The FDA defines a rare pediatric disease as a serious or life-threatening disease in which the disease manifestations primarily affect individuals aged from birth to 18 years. Pediatric diseases recognized as “rare” affect under 200,000 people in the U.S. The Rare Pediatric Disease Priority Review Voucher Program is intended to address the challenges that drug companies face when developing treatments for these unique patient populations. Under this program, companies are eligible to

Breast cancer survivor urges women to get regular screenings and mammograms, thanks local non-profit ‘The Rose’

The first time Ediana Quijada found a lump in her breast, she was laughed off and told “it was happening because of her period and nothing to worry about.”

It was far from nothing. After a six-year battle with metastatic breast cancer, the cheerful Houston native is happy to share her story with other young women, advising regular breast exams, early detection having made a key difference in many cases.

In the fall of 2012, 29-year-old Ediana was finishing her construction management internship at the University of Houston.

The internship did not offer health insurance but UH hosts free mammography screenings in October in honor of Breast Cancer Awareness month. However, when she told the nurses about her lump, they assured her, with a cursory glance, that she was too young to worry about cancer. She was sent away without a mammogram.

Reassured and a little abashed about being paranoid, she busied herself with assignments as the stresses of the semester took over. The second of four siblings (two sisters, one little brother), Ediana said she had no reason to suspect the worst because there was no history of cancer in her family.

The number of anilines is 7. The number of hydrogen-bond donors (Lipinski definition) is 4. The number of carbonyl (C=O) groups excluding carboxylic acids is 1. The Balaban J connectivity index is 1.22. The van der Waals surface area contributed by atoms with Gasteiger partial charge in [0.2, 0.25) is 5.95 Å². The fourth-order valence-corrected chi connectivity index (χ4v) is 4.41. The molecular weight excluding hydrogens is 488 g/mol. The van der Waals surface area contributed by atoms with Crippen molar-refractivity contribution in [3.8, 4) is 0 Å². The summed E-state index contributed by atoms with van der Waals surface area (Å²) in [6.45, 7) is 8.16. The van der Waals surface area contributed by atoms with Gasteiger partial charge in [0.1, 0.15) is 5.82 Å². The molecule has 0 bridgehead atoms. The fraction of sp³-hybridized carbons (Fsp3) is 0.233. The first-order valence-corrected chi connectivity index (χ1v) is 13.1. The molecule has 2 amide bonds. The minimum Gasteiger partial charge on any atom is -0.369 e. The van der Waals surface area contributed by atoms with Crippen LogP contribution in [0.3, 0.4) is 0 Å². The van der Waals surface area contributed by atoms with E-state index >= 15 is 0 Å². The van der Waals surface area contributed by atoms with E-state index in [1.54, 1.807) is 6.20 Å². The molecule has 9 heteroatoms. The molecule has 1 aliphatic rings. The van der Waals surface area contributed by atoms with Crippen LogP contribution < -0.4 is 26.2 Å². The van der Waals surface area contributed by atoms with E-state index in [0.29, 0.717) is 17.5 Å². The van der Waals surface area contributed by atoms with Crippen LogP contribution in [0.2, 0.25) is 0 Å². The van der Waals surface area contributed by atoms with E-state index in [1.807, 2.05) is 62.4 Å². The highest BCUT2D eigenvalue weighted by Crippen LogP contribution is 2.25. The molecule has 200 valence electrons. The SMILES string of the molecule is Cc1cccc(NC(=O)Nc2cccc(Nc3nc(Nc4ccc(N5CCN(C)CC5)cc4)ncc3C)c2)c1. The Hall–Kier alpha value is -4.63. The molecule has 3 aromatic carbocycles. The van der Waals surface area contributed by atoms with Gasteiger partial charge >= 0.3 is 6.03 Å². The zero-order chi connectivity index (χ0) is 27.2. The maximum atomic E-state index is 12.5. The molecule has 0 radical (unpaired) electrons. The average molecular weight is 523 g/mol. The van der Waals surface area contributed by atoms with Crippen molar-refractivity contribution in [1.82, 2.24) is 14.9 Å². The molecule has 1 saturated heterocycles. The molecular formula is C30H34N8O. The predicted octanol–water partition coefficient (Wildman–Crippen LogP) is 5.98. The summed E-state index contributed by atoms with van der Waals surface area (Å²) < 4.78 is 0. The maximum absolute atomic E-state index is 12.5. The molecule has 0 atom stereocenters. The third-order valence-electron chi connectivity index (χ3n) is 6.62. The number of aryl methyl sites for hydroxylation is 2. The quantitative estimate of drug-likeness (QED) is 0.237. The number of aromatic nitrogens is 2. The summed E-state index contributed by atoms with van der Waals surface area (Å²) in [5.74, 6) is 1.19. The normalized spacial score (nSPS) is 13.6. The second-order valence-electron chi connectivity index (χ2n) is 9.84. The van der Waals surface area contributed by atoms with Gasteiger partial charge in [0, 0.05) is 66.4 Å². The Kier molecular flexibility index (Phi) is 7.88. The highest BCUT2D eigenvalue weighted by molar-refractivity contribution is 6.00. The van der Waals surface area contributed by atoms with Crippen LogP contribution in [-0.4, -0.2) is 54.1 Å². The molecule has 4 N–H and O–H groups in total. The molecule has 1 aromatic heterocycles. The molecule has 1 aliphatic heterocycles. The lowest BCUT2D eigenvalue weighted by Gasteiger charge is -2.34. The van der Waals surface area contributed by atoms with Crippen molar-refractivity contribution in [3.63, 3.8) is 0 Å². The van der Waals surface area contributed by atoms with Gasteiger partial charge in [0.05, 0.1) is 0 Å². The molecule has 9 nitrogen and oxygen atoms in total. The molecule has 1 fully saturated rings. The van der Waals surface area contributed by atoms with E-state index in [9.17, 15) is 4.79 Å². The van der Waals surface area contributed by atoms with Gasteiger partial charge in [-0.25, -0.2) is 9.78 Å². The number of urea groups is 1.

But the lump wouldn’t stay quiet.


“I started feeling that the little lump was getting bigger and bigger,” Ediana said. “I could measure it; it was an inch now. Or is it in my head? Then I would calculate, my period must be coming, that’s why the lump’s getting big … and my breast is turning pink.”

A visit with her mother’s doctor in December confirmed the devastating news — a large mass in her breast. Could be a tumor. Clearly, the cancer had made good use of the two-month delay.

“I didn’t have insurance, so my mother took me to a walk-in clinic,” Eidana said. “The doctor said, ‘oh my God, why didn’t you come before?’”

A few hours and one $100-ultrasound later, she was advised to do a biopsy.

“The biopsy cost over $2,000, I thought ‘I can’t do that right now,’ and he (the doctor) referred me to The Rose,” Ediana said.

That first encounter with The Rose marked the beginning of Ediana’s long, painful but ultimately successful battle with breast cancer. A Houston-based nonprofit group, The Rose provides breast cancer screenings and treatment regardless of patients’ ability to pay. They began Ediana’s treatment by conducting another ultrasound, this one costing only $10.

A little monster inside your breast.

Ediana was paired with a patient navigator who helped her through the system and set up her appointments.

“It turns out I was Stage 3, Type C, which is borderline Stage 4,” said Ediana. “Very aggressive and very bad. They said, ‘it looks like you have a little monster inside’.”

Given the tumor’s massive size, treatment had to begin immediately. When three painful rounds of chemo (each lasting around eight months), one round of radiation and one surgery failed to eliminate the cancer, her doctors put Ediana on an–at the time–experimental drug called T-DM1.

“This

Dentist Fortitude Valley, Precision Dental, Offers General and Cosmetic Dentistry Solutions in a Caring and Friendly Environment in QLD – Press Release

Dentist Fortitude Valley, Precision Dental, Offers General and Cosmetic Dentistry Solutions in a Caring and Friendly Environment in QLD

Fortitude Valley, QLD – Not every dentist is the same. There are those that will only be concerned about providing treatment while there are others that will go above and beyond in ensuring that patients are feeling comfortable. Precision Dental is a modern dental practice that is based at the heart of Brisbane servicing Fortitude Valley and is committed to high-quality dental care. The practice provides both general and cosmetic dental treatment for the whole family.